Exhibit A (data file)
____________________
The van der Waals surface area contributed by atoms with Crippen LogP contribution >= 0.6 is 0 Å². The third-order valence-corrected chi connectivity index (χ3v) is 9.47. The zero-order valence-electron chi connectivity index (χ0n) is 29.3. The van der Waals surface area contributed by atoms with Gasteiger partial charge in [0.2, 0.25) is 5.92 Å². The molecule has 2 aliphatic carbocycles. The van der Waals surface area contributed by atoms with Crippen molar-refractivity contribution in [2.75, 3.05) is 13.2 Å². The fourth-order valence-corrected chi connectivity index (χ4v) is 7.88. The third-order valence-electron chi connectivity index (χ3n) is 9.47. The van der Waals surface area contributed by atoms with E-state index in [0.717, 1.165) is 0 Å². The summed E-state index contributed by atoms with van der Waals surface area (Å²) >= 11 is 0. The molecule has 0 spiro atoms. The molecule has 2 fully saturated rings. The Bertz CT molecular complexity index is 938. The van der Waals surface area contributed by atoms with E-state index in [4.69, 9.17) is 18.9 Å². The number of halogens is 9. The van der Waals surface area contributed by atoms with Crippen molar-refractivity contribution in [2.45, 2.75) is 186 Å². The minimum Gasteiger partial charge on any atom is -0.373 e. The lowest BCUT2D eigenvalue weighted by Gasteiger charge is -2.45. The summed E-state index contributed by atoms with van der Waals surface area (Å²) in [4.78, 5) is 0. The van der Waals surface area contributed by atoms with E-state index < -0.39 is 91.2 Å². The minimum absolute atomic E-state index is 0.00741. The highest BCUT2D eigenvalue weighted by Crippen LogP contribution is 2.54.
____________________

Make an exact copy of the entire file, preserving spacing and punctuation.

The van der Waals surface area contributed by atoms with Crippen LogP contribution >= 0.6 is 0 Å². The third-order valence-corrected chi connectivity index (χ3v) is 9.47. The zero-order valence-electron chi connectivity index (χ0n) is 29.3. The van der Waals surface area contributed by atoms with Gasteiger partial charge in [0.2, 0.25) is 5.92 Å². The molecule has 2 aliphatic carbocycles. The van der Waals surface area contributed by atoms with Crippen molar-refractivity contribution in [2.75, 3.05) is 13.2 Å². The fourth-order valence-corrected chi connectivity index (χ4v) is 7.88. The third-order valence-electron chi connectivity index (χ3n) is 9.47. The van der Waals surface area contributed by atoms with E-state index in [0.717, 1.165) is 0 Å². The summed E-state index contributed by atoms with van der Waals surface area (Å²) >= 11 is 0. The molecule has 0 spiro atoms. The molecule has 2 fully saturated rings. The Bertz CT molecular complexity index is 938. The van der Waals surface area contributed by atoms with E-state index in [4.69, 9.17) is 18.9 Å². The number of halogens is 9. The van der Waals surface area contributed by atoms with Crippen molar-refractivity contribution in [2.45, 2.75) is 186 Å². The minimum Gasteiger partial charge on any atom is -0.373 e. The lowest BCUT2D eigenvalue weighted by Gasteiger charge is -2.45. The summed E-state index contributed by atoms with van der Waals surface area (Å²) in [4.78, 5) is 0. The van der Waals surface area contributed by atoms with E-state index < -0.39 is 91.2 Å². The minimum absolute atomic E-state index is 0.00741. The highest BCUT2D eigenvalue weighted by Crippen LogP contribution is 2.54.